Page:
Ceramic Industry

BCR: Adding Value with Machine-Molded Brick

May 1, 2003
Companies such as Acme Brick are using machine molding technology to achieve efficient production of "handmade" brick.

Acme's machine-molded Hubert Brick line is extremely popular for residential construction projects. Photo by Britt Stokes, courtesy of Acme Brick Co.
Handmade brick are increasing in popularity among builders and consumers. In fact, some communities, such as the New Albany development in central Ohio, have even begun issuing deed restrictions permitting only handmade brick structures.1 While this trend is good news for the brick market, it presents a challenge to brick manufacturers who have been trying to phase out expensive manual labor in favor of highly automated production lines. How can companies meet the growing demand for handmade brick while minimizing their production costs?

For companies such as Acme Brick, machine molding has proven to be an ideal solution. In 1999, the company built a new plant in Elgin, Texas, specifically for the production of a new molded brick line called Hubert Brick. But hand molding wasn’t even a consideration.

“Acme Brick has been automating anywhere it’s possible to automate so that we can become more productive and more competitive,” explains Jim Kreuger, Elgin plant manager. “Since the entire Elgin plant was going to be highly automated, the company wanted the molding operation to be automated as well.”

After researching its options, Acme Brick selected a mold chain press with Hubert fillerheads from Machinefabriek De Boer B.V. “We selected the De Boer machine because we believed it was the premier molding machine in the world. The brick made on this machine very closely resemble hand-molded brick, and we felt confident that this machine would help us cost-effectively fill this new market niche,” Krueger says.

The brick produced on the mold chain press closely resemble handmade brick. Photo courtesy of Acme Brick Co.

Learning to Use a Molding Machine

In the Elgin plant, which was built by Lingl, the clay moves through two single-shaft clay mixers and is transported on wet clay conveyors to the mold chain press. The press features eight Hubert fillerheads and is capable of producing up to 24,000 soft mud molded or Old Colonial face brick per hour. A dry and wet sanding unit and dust extraction system supplied by Daanen B.V. allow the molded brick to be sanded in a dust-free environment.

With its automatic operation and electronic, PLC-controlled drive motors, the mold chain press is designed to be user-friendly. Only one or two operators are required to oversee the machine’s operation. But for companies that have primarily manufactured extruded brick, mastering the molding machine can be a unique challenge.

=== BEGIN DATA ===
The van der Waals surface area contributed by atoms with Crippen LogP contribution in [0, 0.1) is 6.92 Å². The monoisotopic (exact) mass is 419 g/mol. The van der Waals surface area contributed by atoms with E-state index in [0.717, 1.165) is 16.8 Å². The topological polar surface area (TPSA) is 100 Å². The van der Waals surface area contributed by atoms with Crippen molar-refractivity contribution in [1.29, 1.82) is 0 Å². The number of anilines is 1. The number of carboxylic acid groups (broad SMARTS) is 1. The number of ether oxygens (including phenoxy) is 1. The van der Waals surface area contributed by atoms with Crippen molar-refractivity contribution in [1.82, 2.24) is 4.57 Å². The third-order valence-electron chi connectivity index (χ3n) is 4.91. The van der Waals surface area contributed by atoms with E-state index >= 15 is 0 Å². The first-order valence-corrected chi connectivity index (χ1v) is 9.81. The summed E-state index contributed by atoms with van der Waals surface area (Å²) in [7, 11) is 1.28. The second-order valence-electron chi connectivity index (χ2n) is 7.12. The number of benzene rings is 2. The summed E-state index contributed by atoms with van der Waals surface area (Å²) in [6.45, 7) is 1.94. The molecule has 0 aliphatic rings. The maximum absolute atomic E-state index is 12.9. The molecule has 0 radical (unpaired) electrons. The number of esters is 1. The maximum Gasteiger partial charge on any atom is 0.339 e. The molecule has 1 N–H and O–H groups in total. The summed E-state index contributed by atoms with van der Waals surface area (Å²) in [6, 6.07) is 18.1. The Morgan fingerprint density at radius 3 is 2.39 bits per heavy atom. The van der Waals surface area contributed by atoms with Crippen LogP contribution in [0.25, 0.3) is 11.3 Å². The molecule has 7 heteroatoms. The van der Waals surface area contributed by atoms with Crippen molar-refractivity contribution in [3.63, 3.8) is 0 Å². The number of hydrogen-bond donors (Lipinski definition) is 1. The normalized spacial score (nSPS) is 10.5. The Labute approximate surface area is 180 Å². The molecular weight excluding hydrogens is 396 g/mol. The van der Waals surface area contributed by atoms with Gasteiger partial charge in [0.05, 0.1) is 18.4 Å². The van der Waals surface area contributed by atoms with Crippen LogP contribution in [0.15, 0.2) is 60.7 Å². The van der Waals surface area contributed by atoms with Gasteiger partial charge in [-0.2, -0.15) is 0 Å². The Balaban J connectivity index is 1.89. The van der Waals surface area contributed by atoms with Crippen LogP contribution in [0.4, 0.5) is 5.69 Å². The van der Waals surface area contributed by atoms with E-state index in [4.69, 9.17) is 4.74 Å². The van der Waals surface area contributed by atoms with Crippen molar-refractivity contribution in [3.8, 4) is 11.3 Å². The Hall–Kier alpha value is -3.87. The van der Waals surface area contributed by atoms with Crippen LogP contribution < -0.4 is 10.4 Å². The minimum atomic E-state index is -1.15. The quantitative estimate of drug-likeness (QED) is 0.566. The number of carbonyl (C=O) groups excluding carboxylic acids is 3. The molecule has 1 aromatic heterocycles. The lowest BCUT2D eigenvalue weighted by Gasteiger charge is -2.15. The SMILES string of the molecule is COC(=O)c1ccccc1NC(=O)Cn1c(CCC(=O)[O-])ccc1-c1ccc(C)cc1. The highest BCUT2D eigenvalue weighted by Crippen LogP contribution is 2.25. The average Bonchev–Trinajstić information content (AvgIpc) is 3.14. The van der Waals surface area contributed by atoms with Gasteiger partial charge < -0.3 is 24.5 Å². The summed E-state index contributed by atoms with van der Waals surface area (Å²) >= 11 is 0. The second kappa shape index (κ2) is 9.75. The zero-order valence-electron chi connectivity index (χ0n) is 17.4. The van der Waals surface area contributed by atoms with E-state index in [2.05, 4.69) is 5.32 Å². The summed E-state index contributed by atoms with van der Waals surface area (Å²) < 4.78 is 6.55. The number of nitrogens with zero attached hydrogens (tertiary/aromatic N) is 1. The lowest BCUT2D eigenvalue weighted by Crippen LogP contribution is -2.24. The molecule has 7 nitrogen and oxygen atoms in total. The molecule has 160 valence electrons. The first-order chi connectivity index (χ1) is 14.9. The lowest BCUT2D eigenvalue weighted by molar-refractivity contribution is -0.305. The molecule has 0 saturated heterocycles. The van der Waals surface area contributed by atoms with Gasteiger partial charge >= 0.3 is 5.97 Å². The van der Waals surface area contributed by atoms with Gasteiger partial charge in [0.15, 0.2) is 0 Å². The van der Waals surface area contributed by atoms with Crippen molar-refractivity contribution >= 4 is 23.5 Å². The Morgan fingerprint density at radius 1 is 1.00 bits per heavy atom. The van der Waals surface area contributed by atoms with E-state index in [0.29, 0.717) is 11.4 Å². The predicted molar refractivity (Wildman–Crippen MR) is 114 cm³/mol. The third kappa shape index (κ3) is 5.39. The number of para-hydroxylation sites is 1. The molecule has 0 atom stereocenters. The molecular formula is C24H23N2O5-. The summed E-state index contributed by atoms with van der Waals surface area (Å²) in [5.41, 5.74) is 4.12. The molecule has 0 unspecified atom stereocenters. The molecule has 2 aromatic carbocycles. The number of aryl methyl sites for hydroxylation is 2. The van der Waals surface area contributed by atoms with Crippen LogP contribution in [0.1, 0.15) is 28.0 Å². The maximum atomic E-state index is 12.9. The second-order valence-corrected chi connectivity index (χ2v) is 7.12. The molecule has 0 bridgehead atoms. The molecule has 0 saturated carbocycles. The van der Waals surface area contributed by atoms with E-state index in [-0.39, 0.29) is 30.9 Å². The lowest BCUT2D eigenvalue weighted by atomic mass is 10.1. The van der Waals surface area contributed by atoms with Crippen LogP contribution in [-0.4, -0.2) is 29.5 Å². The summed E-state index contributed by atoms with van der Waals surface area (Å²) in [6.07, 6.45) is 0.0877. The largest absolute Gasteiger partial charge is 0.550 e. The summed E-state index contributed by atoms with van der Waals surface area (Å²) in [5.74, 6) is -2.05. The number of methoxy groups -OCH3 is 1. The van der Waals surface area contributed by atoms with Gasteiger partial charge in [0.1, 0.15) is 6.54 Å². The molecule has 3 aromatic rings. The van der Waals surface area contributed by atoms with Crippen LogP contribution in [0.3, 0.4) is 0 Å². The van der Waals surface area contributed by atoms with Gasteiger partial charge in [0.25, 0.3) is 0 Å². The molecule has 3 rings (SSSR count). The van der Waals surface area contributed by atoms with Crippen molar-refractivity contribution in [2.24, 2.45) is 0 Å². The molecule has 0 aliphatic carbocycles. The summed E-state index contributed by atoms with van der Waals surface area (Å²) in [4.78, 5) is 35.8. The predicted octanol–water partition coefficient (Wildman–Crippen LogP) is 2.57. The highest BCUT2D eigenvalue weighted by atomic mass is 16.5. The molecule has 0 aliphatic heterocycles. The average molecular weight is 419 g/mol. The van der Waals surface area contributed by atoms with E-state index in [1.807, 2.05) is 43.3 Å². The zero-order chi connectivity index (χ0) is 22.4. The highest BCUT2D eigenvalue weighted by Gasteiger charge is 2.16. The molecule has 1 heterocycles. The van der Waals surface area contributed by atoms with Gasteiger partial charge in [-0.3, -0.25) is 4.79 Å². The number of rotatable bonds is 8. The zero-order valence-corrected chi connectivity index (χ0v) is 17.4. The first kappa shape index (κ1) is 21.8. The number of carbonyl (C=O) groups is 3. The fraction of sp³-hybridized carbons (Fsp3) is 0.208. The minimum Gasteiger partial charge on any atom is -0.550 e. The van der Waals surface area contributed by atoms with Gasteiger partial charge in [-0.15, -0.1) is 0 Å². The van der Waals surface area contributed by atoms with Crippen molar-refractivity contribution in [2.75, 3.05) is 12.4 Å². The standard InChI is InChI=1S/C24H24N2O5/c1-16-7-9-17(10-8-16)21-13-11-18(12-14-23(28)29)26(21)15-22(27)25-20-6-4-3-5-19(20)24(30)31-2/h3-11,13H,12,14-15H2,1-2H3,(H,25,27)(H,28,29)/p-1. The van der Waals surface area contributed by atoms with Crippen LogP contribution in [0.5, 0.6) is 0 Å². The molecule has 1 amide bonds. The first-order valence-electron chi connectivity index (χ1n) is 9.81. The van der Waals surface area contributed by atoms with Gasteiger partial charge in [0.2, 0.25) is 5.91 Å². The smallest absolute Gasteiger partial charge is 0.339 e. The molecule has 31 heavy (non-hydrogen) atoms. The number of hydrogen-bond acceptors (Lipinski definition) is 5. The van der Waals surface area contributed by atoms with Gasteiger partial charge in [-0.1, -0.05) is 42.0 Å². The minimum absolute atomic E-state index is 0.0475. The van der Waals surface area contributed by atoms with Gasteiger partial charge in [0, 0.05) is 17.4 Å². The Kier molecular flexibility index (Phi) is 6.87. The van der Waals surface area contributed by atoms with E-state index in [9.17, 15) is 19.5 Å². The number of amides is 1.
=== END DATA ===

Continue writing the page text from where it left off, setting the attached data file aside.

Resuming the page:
“Acme had never made a molded brick before, so this was a brand new concept and product line for us,” explains Krueger. “The clays we were using were new and were somewhat different from extrusion clays, so we had to learn how to make a good brick and vary the colors properly to get the blends we needed. It also took some time for us to learn how to operate the machine properly. As a result, we went through a lot of ‘trial and error’ when we first started production.”

De Boer’s service personnel remained at the plant for several months after the initial startup of the machine to train employees and to help the plant perfect the machine molding process. “We started out making just a few brick per day and slowly increased our production,” Krueger explains.

Within a year, however, the plant was running at full capacity. “The machine works very well for making a ‘hand-molded’ brick. It has provided both the quality and productivity levels we were looking for,” Krueger says.

The mold chain press is designed to fit into an automated production line. Illustration courtesy of Machinefabriek De Boer B.V.

Enjoying Strong Sales

According to Krueger, Acme Brick has seen demand for its molded Hubert Brick steadily increase since the product was first introduced. Today, the Elgin plant continues to run at full capacity, producing about 69 million standard brick equivalent of the Hubert Brick per year, and Krueger doesn’t see demand slowing anytime soon.

“Ever since we opened the plant in early 2000, we’ve been able to sell whatever we’ve made, and ‘handmade’ brick continue to be popular,” Krueger says. “When you’re getting into anything new like this, you have to understand that there’s going to be a pretty long learning curve. But if you’re looking at making a hand-molded product with a minimum amount of labor, using an automated molding machine is definitely the best way to achieve those goals.”


1. Massey, T.R., “Handmade Bricks,” Columbus Monthly, July 2002, pp. 51-55.

For more information:

For more information about the mold chain press, contact Machinefabriek De Boer B.V., Koopvaardijweg 2 – 6541 BS Nijmegen, The Netherlands; (31) 24-377-2233; fax (31) 24-378-3924; e-mail info@deboermachines.nl; or visit http://www.deboermachines.nl. MECO is the North American agent for Machinefabriek De Boer and can be reached at 35 Enterprise Dr., Middletown, OH 45044; (800) 642-6326; fax (513) 424-3576; e-mail info@meco-cesg.com; http://www.meco-cesg.com.

For more information about Acme Brick Co., contact the company at P.O. Box 425, Fort Worth, TX 76101-0425; (800) 792-1234 or (817) 332 4101; fax (817) 390-2404; or visit http://www.acmebrick.com.